My name is Emi, and I am an actor’s daughter. My father, Satsu, acts in the chorus of the Yutoku-za, one of Kyoto’s most famous theater troupes, and my little brother Haru is the troupe’s most promising young performer. In fact, last week I overheard my grandfather say that Haru will inherit ownership of the entire troupe someday.
I am happy for Haru, but his success highlights my greatest sorrow.
You see, I act and sing far better than Haru, and from the time I learned to walk I wanted nothing more than to perform as part of my family’s troupe. But women cannot act on the stage in Japan in 1565, and so my dreams could never become reality.
I did not want to accept this truth, and continued to train as a singer and a dancer, determined to find a way to pursue my dream. But then, a couple of years ago, Father and Grandfather told me that I had learned as much as any actor’s wife should know. With the training I had, I could help my sons and my future husband—a man that, by custom, I would not get to choose.
My mother and my sister, Chou, tried to persuade me that I could be happy as a wife and mother—Chou said, “Girls like us . . . the best we can do is marry well and raise successful sons. Dreams of anything more lead only to sorrow.”
I didn’t believe her, and I had no intention of letting the men who control the Yutoku-za control my life as well, so I took matters into my own hands.
Secretly, I went to the women who had the power to change my life—wealthy, powerful women who own teahouses here in Kyoto and employ other women to work for them as dancers and entertainers. I tried to convince them to hire me, but they turned me away—and some of them even suggested I become a prostitute!
Some girls might have given up, but I’m not like most girls. Since I couldn’t get a job in a teahouse, I made another plan . . .
. . . but I was murdered before I could carry it out.
As I speak to you now in spirit, my body lies on the banks of Kyoto’s Kamo River. Dawn has broken, and the Kyoto police have forbidden an investigation because my status as an actor’s daughter makes me a person of no consequence.
Even in death, they claim my life means nothing.
But as it happens, not everyone in Kyoto agrees with that assessment. Two of the men who stand beside my corpse—a master ninja named Hiro Hattori and a Portuguese priest called Father Mateo—have chosen to defy tradition and the police, track down my killer, and bring me justice.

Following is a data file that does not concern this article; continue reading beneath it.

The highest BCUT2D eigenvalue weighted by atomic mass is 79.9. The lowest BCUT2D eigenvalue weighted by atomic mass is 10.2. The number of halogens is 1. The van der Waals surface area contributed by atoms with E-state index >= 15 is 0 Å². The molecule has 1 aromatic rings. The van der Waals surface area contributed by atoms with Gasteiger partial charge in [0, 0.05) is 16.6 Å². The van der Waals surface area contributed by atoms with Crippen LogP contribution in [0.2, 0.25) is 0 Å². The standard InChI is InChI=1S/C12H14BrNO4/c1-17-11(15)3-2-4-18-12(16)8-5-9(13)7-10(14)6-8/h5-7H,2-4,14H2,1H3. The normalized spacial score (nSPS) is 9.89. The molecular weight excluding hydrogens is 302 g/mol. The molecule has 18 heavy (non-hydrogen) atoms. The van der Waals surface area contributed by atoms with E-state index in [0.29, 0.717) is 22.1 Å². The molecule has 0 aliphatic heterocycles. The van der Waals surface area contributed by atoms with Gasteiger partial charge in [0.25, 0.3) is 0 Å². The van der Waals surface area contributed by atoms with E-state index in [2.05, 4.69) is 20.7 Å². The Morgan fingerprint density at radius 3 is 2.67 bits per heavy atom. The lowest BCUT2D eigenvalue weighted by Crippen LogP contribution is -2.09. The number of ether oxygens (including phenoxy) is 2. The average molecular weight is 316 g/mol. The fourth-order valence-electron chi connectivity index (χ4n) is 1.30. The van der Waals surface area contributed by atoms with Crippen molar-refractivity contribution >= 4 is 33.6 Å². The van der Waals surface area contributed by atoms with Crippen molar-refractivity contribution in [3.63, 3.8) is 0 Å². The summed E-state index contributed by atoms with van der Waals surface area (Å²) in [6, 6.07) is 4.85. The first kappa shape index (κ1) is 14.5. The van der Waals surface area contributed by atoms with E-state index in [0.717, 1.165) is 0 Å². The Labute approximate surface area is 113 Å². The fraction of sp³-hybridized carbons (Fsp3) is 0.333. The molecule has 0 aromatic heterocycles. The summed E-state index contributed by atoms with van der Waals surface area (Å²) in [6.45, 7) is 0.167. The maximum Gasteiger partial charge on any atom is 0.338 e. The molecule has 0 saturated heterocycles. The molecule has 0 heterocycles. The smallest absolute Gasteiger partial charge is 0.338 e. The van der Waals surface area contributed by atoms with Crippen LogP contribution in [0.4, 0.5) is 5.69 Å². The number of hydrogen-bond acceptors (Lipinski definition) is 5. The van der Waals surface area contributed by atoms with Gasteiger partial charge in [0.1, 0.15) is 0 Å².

I wish them well, but regret that I cannot warn them of the dangers they will soon encounter. For my death, like everything else in the clandestine world of medieval Kyoto theater, is not what it initially seems to be.
The Ninja’s Daughter is the fourth installment of the Hiro Hattori/Shinobi Mystery series, and was released from Seventh Street Books on August 2, 2016.
Autumn, 1565: When an actor’s daughter is murdered on the banks of Kyoto’s Kamo River, master ninja Hiro Hattori and Portuguese Jesuit Father Mateo are the victim’s only hope for justice.
As political tensions rise in the wake of the shogun’s recent death, and rival samurai threaten war, the Kyoto police forbid an investigation of the killing, to keep the peace. Undeterred, Hiro and Father Mateo secretly investigate the exclusive world of Kyoto’s theater guilds, their only clue a mysterious golden coin. The investigation soon reveals a forbidden love affair, a missing mask, and a dangerous link to corruption that leaves both Hiro and Father Mateo running for their lives.
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Meet the author
Susan Spann is the 2015 Rocky Mountain Fiction Writers’ Writer of the Year and the author of three previous novels in the Shinobi Mystery series: Claws of the Cat (a Library Journal Mystery Debut of the month and a Silver Falchion Finalist for best first novel), Blade of the Samurai, and Flask of the Drunken Master. She has a degree in Asian studies and a lifelong love of Japanese history and culture. When not writing or practicing law, she raises seahorses and rare corals in her marine aquarium. You can find Susan online at SusanSpann.com, on Twitter (@SusanSpann), and on Facebook.
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